Release of NY Asmussen Probe Delayed: The Blood-Horse 9/23/15

By Tom Precious

The much-anticipated Sept. 24 release by New York regulators of their probe into the care of horses trained by Steve Asmussen is being delayed.

More than 18 months after the People for the Ethical Treatment of Animals alleged widespread abuse of horses in Asmussen’s care, the New York Gaming Commission on the morning of Sept. 23 pulled an item from tomorrow’s board meeting that was to address the group’s claims and the subsequent investigation by the state.

“It’s not ready,” agency spokesman Lee Park said of the Asmussen report.

Last January, the commission’s equine medical director, Dr. Scott Palmer, said New York investigators had completed the probe into PETA’s allegations. At the time, he said the agency’s staff had reviewed hundreds of pages of notes and nearly eight hours of video supplied by PETA. He did not give a timetable for the final release of the probe that could lead, depending on the outcome, to sanctions against Asmussen, though industry insiders believed the report would have been out by last spring at the latest.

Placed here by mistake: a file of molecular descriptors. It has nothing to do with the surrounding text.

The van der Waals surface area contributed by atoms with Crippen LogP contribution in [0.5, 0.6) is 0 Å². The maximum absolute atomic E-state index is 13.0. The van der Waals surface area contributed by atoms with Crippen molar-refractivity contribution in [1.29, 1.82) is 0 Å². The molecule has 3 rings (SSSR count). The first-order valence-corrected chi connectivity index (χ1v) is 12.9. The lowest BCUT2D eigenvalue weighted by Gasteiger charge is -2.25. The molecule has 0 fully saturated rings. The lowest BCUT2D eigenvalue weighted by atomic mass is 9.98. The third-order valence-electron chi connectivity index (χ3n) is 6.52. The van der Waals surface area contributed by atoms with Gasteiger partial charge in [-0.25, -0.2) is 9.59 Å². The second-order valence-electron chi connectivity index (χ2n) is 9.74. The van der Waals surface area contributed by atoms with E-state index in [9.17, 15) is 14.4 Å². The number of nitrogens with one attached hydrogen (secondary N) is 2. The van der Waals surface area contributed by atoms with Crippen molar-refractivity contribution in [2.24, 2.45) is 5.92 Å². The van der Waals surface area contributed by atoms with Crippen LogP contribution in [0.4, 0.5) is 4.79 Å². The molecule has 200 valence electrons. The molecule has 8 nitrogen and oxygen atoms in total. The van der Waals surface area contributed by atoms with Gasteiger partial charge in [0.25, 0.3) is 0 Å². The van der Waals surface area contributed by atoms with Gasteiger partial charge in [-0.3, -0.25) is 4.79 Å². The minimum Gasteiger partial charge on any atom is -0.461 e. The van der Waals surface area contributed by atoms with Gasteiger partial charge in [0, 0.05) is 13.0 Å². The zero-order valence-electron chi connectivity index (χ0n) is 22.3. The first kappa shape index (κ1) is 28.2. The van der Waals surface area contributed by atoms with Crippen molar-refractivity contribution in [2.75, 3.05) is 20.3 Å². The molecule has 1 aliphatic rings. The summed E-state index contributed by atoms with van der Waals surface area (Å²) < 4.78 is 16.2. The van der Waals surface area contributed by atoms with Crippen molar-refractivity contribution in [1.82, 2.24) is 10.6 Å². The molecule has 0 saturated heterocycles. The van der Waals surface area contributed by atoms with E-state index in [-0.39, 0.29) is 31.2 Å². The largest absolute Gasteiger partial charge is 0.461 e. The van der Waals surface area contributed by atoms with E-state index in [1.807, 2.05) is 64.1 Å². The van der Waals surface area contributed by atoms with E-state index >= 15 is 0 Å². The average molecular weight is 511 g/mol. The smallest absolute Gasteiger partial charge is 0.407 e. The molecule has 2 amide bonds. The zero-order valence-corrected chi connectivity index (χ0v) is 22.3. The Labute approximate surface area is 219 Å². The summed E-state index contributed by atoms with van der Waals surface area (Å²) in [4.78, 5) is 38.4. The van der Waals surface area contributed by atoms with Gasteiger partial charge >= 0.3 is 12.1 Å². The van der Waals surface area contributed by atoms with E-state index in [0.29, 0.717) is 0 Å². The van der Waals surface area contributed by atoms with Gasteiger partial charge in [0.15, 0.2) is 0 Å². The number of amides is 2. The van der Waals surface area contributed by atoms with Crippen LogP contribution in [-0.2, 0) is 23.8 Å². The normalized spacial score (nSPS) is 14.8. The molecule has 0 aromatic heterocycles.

A parallel investigation by the Kentucky Horse Racing Commission concluded in January that the PETA allegations against Asmussen and his assistant, Scott Blasi, were unfounded. Kentucky regulators criticized what they depicted as a heavily edited video of the alleged allegations that were said to have occurred at a stable at Churchill Downs. New York investigators got involved in the matter because of alleged equine abuse that occurred at an Asmussen stable during the 2013 summer meet at Saratoga Race Course. Asmussen has denied the allegations.

Kentucky investigators did not receive eight hours of video. PETA supplied the KHRC with a 22-minute video of events apparently cut from a longer original.

In February, the closely watched investigation in New York was down to the stage of “editing and organizational revision,” according to a characterization given by the Gaming Commission’s executive director Robert Williams to his board.